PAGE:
Hindmarsh Island



Hindmarsh Island


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Hindmarsh Island is a beautiful and untouched island located about 15 km off the coast of Adelaide, South Australia. A popular spot for swimming, boating, fishing, bird watching and picnicking, Hindmarsh Island is also home to some amazing flora and fauna.

Although the island is only a short ferry ride from the Adelaide city centre, it’s well worth the journey to experience its natural beauty. In this blog, we are going to introduce you to Hindmarsh Island, its history, flora and fauna. We will also provide you with tips on how to enjoy your visit to Hindmarsh Island to the fullest.

Hindmarsh Island


Hindmarsh Island was first sighted by Europeans in 1536 when the Portuguese explorer Pedro Álvares Cabral sailed past it on his way to discover Australia. It wasn’t until 1802-03 that Captain Matthew Flinders discovered and named the island after Admiral George Murray, 1st Duke of Athol, an important figure in British naval history.

Since its discovery, Hindmarsh Island has played an important role in South Australia’s early history.


The climate on Hindmarsh Island is temperate. The island experiences a moderate coastal climate with average temperatures ranging from 16-27 degrees Celsius all year round.

Flora and Fauna

Hindmarsh Island is home to a variety of flora and fauna not found anywhere else in the world. Some of the most interesting plants include the endangered lychee tree, the rare candytuft and regent’s palm which are all endemic to the island. Other species unique to Hindmarsh Island include the mangrove-alder mimosa and regent’s palm tree, Asperula alpinia which is endemic in Australia but was discovered on Hindmarsh Island during an expedition conducted by Dr Craig & Dr Neil Smith of OUE SA.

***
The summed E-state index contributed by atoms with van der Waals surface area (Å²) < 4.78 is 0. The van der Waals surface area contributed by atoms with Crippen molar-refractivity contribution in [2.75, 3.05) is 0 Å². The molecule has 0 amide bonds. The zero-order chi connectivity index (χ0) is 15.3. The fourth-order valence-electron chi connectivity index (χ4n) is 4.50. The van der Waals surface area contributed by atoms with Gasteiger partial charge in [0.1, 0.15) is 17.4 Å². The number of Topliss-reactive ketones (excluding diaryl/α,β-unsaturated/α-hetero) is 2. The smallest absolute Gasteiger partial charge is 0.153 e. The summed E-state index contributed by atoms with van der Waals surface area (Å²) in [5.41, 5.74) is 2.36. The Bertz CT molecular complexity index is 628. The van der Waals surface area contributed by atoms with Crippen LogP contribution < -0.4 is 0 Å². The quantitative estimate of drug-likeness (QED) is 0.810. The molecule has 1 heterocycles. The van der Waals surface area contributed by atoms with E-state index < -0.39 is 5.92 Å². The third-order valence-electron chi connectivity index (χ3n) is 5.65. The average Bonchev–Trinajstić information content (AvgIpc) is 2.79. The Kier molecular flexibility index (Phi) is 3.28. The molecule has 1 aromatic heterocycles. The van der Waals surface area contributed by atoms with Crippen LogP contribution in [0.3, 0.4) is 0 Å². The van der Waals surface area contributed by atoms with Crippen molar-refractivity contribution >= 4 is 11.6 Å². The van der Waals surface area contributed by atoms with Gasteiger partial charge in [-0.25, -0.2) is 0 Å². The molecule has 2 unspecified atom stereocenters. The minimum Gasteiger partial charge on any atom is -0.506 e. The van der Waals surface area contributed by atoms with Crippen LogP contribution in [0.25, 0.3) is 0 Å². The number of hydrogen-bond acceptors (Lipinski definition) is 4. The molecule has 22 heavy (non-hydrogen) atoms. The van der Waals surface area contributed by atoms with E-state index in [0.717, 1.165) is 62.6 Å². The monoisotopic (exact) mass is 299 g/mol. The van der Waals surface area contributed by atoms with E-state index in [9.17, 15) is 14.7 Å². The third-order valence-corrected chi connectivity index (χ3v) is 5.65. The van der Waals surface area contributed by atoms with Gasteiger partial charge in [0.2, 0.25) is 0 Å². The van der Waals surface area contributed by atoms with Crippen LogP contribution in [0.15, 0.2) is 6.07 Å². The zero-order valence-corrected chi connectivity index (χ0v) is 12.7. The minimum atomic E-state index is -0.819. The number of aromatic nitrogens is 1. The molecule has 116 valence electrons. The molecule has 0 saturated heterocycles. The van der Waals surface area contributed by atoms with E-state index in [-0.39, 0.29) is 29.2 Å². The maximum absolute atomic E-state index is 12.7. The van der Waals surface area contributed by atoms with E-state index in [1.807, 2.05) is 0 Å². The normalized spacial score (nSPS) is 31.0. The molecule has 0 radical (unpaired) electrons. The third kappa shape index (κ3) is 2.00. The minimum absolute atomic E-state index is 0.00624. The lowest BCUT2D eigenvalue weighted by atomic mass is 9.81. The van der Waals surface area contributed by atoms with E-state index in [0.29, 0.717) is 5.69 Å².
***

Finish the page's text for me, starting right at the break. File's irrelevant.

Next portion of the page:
There are also a variety of wildlife found on Hindmarsh Island, including the brown-throated parrot, the southern cassowary and koalas. It’s important to remember that while most of these animals are fairly common in Australia, they may be rare or even endangered in some parts of the country. Therefore it’s always best to heed warnings issued by park rangers when visiting nature areas.

When visiting Hindm arsh Island make sure you don’t disturb any of the animals, take a look at The Nature Conservation Act and do not feed wildlife.


Hindmarsh Island is part of the state of South Australia. It’s located in the southernmost part of SA and forms a small, irregular piece of land that connects to mainland Tasman Bay. The island is only about 5km wide at its widest point and just over 1km long. It is located 28km west of Tasmania and just under 10 km from the centrepoint of Eyre Peninsula.

The area was originally inhabited by Aboriginal Australians before it became part of a land known as Herberton Island some time in the 1770’s. In 1873, Captain William Featherstone discovered an isolated piece of southern continent not far to the north-east named Hindmarsh that had never been recorded on maps or charts anywhere else in Australia, much like the land of Tasmania.

Government services

As of 28 November 2017, Hindmarsh Island was incorporated into the state of South Australia as part of the Yorke Peninsula Conservation Park. The island is managed by Parks and Wildlife Services (PWS) with a ranger presence on site to monitor and manage the natural resources. Visitors are welcome to visit, but must obey all park regulations while in the area.


Hindmarsh Island is not a popular tourist destination. The PWS operates camping facilities on the island and charges visitors for access to these grounds, which is how most people learn about the island. There are no visitor services or shops on Hindmarsh Island, so if you plan to spend any time there it’s best to bring some food and water with you.